“It is the form of the illumined and fully transformed human, in which matter has been spiritualized, or the spiritual has fully entered the material. Heaven and Earth seen as one, or as the Buddhists say, nirvana (the absolute, or formless) is samsara (the world of form). At this end stage, whatever we set eyes on we see the divine, as we have come to realize our own full divinity.”

rainbow body, tibetan buddhism, site credit: www.aliencontactandhumanevolution.com

Below, an alchemical woodcut depicts the Stone as eternally youthful and fully integrated. He controls the forces of duality and fends off any materialistic advances on his unified Soul and Spirit

Mercury Becomes the Stone depicts the Stone as eternally youthful, fully integrated Mercury. He controls the forces of duality and fends off any materialistic advances on his unified Soul and Spirit. site credit: www.alchemylab.com

“In the age-old image of the Ouroboros lies the thought of devouring oneself and turning oneself into a circulatory process, for it was clear to the more astute alchemists that the prima materia of the art was man himself.

 “The Ouroboros is a dramatic symbol for the integration and assimilation of the opposite, i.e. of the shadow. This ‘feed-back’ process is at the same time a symbol of immortality, since it is said of the Ouroboros that he slays himself and brings himself to life, fertilizes himself and gives birth to himself. He symbolizes the One, who proceeds from the clash of opposites, and he therefore constitutes the secret of the prima materia.” ~ Carl Jung

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*To see where you might be on the path of alchemical process, take a test at www.alchemylab.com.

Transformation, Destruction & The Inner Apocalypse

December 21, 2012 § 10 Comments

Tai Carmen

mayan apocalypse, 2012, transformation, rebirth, cosmic

“Apocalypse does not point to a fiery Armageddon but to the fact that our ignorance and our complacency are coming to an end. Our divided, schizophrenic worldview, with no mythology adequate to coordinate our conscious and unconscious — that is what is coming to an end.” ~ Joseph Campbell, Thou Art That

“If there is an Armegeddon it is within each of us.” ~ Robert Ghost Wolf

I write on the eve of the Mayan Apocalypse, Dec 21st 2012 — a date they are calling “the most anticipated date in history,” which has been gaining power and momentum in the collective mythic imagination for literally decades.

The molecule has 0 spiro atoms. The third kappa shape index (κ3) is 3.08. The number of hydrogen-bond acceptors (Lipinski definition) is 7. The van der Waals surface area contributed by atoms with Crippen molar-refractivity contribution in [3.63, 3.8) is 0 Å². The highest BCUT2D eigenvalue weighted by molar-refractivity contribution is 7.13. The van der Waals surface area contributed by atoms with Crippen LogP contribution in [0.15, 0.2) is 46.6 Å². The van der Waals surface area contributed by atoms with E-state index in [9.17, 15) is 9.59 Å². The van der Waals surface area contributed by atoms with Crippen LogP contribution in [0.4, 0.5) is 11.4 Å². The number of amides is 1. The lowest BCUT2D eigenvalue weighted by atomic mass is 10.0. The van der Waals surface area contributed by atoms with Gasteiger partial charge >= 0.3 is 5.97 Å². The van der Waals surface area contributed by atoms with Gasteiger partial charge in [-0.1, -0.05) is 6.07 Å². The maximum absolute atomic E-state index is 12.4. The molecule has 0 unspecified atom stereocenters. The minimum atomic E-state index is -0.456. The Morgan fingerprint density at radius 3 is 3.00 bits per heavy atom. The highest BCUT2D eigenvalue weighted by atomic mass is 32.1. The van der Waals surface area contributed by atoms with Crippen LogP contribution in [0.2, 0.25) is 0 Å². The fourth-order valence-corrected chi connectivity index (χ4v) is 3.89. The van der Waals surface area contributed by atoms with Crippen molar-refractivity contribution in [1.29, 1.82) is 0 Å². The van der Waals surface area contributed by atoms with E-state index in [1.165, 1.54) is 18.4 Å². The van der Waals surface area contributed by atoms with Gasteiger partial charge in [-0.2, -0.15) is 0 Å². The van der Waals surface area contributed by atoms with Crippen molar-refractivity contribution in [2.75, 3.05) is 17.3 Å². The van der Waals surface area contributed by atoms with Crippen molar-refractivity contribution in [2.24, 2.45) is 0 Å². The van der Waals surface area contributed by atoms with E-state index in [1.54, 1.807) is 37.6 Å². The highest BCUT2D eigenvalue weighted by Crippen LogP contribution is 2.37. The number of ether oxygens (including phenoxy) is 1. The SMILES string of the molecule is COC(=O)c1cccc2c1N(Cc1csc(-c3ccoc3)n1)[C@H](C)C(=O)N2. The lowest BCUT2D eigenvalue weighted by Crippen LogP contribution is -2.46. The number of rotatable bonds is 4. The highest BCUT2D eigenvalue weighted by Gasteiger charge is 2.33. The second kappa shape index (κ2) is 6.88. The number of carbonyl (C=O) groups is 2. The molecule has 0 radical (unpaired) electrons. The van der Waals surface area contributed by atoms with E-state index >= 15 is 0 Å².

2012 has become a cultural phenomenon, far exceeding any basis in Mayan history, expressing, rather, our own collective sense of dread — that we are heading for destruction, and change of a radical nature is needed if we are to survive.

Cognitive_Transformation by Ben Tolman, www.bentolman.com/__full_by_bentolman

Archeologist, anthropologist and author Michael D. Coe was perhaps the first to put forth an apocalyptic interpretations of the ancient Mayan codices, writing in his 1966 book The Maya:

“There is a suggestion … that Armageddon would overtake the degenerate peoples of the world and all creation on the final day of the 13th [b’ak’tun]. Thus … our present universe [would] be annihilated [in December 2012] when the Great Cycle of the Long Count reaches completion.”

Since then, apocalyptic prophecies have proliferated exponentially, leading up to the fervor of the 2012 phenomenon. The film industry has capitalized off this fear/trend with a mounting plethora of apocalyptic and post-apocalyptic movies. Post-apocalyptic video games like Fallout abound. New Age bookstores are exploding with 2012 material. Youtube features a veritable frenzy of 2012 videos…

2012_movie-poster-01

Yet actual modern day Maya and Mayan scholars insist that the end of the ancient calender simply signifies the end of an era, known as the thirteen ba’kt’un (each ba’kt’un being equivalent to 394.26 years.) It is the end of an age of man, what the Maya called the fourth world.